Wednesday, October 17, 2007

Students Getting It (In Spite of Me)

Yesterday I attended a teaching seminar in which a bunch of my fellow instructors and I wondered whether having a clear and explicit theme for a class helps students learn.

Certainly, it seems reasonable to assume that if a teacher knows what he or she is doing, then students are apt to learn more; however, lazybones that I am, I couldn’t help but push back at that a bit, probably with the hope that if it doesn’t really matter, then I won’t have to prepare as much as I now do for the classes I teach.

I couched this in terms that, believe it or not, I do actually believe: I’m not entirely sure classes that are well-organized around questions, problems, or issues that instructors can clearly articulate really do provide the most transformative learning experiences. After all, if I know exactly what I expect students to get out of a class, then that might be all they get; if I’m not certain what we’re trying to do, magic can happen.


Anyway, as a matter of fact, I do usually know what I’m trying to accomplish in a given course, even most courses, and usually, as a matter of fact, most of the classroom activities we engage in. (Not that I always reach those outcomes, but still, most of the time—except after the infrequent late-night midweek bike ride—the general idea is there.)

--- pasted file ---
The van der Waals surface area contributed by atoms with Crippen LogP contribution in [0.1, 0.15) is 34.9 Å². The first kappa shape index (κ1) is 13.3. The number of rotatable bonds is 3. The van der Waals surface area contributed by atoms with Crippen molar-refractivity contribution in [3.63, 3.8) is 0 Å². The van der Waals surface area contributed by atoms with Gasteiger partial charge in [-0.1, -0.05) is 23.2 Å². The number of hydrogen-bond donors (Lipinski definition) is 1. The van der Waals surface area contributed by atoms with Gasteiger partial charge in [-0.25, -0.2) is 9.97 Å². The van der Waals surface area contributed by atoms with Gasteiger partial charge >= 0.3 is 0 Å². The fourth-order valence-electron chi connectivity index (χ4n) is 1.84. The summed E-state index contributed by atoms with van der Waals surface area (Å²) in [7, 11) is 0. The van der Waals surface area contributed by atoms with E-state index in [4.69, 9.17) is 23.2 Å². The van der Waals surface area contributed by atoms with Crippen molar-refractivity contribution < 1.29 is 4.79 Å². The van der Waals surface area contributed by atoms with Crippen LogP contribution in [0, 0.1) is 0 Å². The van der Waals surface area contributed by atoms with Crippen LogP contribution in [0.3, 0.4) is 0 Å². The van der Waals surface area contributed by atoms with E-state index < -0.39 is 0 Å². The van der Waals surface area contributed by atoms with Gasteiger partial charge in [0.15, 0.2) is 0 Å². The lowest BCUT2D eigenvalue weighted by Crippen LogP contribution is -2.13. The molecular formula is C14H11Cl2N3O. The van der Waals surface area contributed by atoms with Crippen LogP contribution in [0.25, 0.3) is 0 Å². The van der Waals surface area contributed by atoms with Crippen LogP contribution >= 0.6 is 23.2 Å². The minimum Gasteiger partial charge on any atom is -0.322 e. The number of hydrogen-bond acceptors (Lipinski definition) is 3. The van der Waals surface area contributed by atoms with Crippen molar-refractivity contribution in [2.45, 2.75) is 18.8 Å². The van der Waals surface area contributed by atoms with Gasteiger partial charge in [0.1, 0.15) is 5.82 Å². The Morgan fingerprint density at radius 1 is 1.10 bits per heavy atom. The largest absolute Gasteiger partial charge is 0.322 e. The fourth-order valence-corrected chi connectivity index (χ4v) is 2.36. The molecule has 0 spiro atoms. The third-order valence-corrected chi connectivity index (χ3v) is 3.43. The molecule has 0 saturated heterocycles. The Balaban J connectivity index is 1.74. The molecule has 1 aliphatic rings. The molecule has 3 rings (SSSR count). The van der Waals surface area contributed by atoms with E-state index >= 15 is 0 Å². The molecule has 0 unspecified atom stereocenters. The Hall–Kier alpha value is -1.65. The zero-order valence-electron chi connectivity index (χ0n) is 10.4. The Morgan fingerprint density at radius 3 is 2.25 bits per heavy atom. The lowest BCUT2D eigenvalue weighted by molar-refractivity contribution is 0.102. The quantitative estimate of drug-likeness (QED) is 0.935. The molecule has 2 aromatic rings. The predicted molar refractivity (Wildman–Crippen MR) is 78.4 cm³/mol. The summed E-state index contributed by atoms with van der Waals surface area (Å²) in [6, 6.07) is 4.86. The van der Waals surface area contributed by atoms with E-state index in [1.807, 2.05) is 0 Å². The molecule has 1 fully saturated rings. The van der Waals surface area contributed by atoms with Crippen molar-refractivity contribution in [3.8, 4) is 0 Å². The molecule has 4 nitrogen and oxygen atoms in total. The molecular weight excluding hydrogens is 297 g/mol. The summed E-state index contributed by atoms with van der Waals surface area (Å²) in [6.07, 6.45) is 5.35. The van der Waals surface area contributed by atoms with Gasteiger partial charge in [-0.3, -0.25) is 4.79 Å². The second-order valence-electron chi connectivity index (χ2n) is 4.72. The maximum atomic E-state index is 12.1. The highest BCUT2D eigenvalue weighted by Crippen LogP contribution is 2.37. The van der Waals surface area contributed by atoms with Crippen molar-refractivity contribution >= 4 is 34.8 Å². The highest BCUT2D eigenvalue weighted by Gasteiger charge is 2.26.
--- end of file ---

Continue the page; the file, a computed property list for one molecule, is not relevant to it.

In Logic, though, which I’m teaching this quarter, I’ve tended to be less sure about the point of it all. (The main reason I studied logic as an undergraduate was to get out of math classes.)

So this morning, I asked my logic class what they thought the reason for our study of logic was and they wrote answers like learning to analyze arguments, and persuade people without appealing to emotion, and critiquing the mumbo-jumbo of media and politics!

Several though also said they just didn’t want to have to take math.


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